Supreme Court to Decide Whether ‘Booking.com’ Too Generic for Trademark Protection

November 8, 2019 by Dan McCue
Supreme Court to Decide Whether ‘Booking.com’ Too Generic for Trademark Protection

WASHINGTON – The Supreme Court on Friday agreed to hear a case in which the U.S. Patent and Trademark Office contends that Booking.com’s name is too generic for trademark protection.

As is their custom, the justices did not explain their rationale for adding the case, U.S. Patent and Trademark Office v. Booking.com, to their docket.

Booking.com, the well-known website that allows customers to book travel and hotel accommodations, attempted to register its name as a trademark four times in 2011 and 2012.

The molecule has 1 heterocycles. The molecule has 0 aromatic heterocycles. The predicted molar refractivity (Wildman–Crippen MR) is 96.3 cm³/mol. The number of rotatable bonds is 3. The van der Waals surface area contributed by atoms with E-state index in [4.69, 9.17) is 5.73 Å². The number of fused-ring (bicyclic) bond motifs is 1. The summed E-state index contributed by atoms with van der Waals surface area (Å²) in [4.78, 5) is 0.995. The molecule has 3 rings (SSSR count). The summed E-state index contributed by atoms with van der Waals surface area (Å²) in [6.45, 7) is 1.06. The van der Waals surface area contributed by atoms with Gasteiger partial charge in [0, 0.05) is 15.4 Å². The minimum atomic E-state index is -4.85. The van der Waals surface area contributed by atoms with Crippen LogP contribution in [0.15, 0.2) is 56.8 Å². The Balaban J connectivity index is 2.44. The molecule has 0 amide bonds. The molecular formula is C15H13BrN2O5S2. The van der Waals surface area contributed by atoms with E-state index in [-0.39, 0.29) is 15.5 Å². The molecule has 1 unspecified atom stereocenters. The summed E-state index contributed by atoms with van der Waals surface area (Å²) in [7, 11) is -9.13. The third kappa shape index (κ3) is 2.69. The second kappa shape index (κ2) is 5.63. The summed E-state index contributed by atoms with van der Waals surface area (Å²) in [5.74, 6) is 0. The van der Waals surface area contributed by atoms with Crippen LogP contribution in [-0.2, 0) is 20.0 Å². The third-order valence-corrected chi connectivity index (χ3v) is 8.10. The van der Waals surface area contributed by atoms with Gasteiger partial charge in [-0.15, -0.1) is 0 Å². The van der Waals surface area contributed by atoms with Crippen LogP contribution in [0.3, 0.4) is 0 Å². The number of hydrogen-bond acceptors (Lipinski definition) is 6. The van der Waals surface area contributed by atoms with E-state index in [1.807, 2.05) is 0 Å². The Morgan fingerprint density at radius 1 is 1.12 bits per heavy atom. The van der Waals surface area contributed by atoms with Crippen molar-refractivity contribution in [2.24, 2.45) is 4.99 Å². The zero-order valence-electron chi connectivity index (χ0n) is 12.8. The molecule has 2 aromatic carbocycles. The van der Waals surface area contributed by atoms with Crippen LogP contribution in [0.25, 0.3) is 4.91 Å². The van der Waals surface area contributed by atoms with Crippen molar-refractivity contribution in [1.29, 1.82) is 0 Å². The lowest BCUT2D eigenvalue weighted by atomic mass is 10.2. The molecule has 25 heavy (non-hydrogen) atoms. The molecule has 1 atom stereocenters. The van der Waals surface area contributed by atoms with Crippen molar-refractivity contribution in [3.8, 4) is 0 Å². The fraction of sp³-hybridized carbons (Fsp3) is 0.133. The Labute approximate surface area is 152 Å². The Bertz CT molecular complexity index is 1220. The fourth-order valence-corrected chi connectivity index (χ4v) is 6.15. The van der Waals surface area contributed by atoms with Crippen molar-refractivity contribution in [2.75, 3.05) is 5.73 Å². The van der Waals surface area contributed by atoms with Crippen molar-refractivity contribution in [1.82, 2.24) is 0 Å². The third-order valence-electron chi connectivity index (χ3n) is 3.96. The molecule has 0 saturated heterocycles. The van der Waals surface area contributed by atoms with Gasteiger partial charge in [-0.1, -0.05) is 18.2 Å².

The U.S. Patent and Trademark Office refused to register the trademark, citing the Lanham Act’s ban on registration for generic terms.

After the 4th U.S. Court of Appeals ruled that Booking.com is a protectable trademark, the federal government petitioned the Supreme Court to take a look at the case.

The justices agreed to decide whether an online business’s addition of “.com” to an otherwise generic term can create a protectable trademark. 

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